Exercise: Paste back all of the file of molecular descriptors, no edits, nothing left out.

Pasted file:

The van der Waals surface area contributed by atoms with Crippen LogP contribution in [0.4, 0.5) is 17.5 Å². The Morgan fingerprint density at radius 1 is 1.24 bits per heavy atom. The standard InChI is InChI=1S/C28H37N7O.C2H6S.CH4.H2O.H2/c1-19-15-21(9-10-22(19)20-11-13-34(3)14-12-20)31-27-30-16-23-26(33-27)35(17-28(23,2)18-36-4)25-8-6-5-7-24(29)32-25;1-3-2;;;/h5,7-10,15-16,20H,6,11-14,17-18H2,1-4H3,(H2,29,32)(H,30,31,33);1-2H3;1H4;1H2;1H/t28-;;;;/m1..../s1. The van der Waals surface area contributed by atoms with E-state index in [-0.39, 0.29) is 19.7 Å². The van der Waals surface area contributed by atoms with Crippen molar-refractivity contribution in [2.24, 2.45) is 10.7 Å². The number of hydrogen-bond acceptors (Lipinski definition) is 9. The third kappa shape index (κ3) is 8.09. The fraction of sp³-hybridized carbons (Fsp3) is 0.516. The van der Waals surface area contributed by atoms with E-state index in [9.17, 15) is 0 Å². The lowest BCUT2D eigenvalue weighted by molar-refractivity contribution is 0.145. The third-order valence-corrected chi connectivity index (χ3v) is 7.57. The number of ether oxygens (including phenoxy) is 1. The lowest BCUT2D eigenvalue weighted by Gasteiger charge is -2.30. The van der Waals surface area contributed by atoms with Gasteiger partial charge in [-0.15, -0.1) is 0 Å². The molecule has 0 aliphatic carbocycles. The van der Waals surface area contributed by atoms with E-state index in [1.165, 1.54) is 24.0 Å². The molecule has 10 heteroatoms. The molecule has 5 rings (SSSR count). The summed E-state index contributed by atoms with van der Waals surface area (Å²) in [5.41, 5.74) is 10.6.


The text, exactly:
The van der Waals surface area contributed by atoms with Crippen LogP contribution in [0.4, 0.5) is 17.5 Å². The Morgan fingerprint density at radius 1 is 1.24 bits per heavy atom. The standard InChI is InChI=1S/C28H37N7O.C2H6S.CH4.H2O.H2/c1-19-15-21(9-10-22(19)20-11-13-34(3)14-12-20)31-27-30-16-23-26(33-27)35(17-28(23,2)18-36-4)25-8-6-5-7-24(29)32-25;1-3-2;;;/h5,7-10,15-16,20H,6,11-14,17-18H2,1-4H3,(H2,29,32)(H,30,31,33);1-2H3;1H4;1H2;1H/t28-;;;;/m1..../s1. The van der Waals surface area contributed by atoms with E-state index in [-0.39, 0.29) is 19.7 Å². The van der Waals surface area contributed by atoms with Crippen molar-refractivity contribution in [2.24, 2.45) is 10.7 Å². The number of hydrogen-bond acceptors (Lipinski definition) is 9. The third kappa shape index (κ3) is 8.09. The fraction of sp³-hybridized carbons (Fsp3) is 0.516. The van der Waals surface area contributed by atoms with E-state index in [9.17, 15) is 0 Å². The lowest BCUT2D eigenvalue weighted by molar-refractivity contribution is 0.145. The third-order valence-corrected chi connectivity index (χ3v) is 7.57. The number of ether oxygens (including phenoxy) is 1. The lowest BCUT2D eigenvalue weighted by Gasteiger charge is -2.30. The van der Waals surface area contributed by atoms with Gasteiger partial charge in [-0.15, -0.1) is 0 Å². The molecule has 0 aliphatic carbocycles. The van der Waals surface area contributed by atoms with E-state index in [1.165, 1.54) is 24.0 Å². The molecule has 10 heteroatoms. The molecule has 5 rings (SSSR count). The summed E-state index contributed by atoms with van der Waals surface area (Å²) in [5.41, 5.74) is 10.6.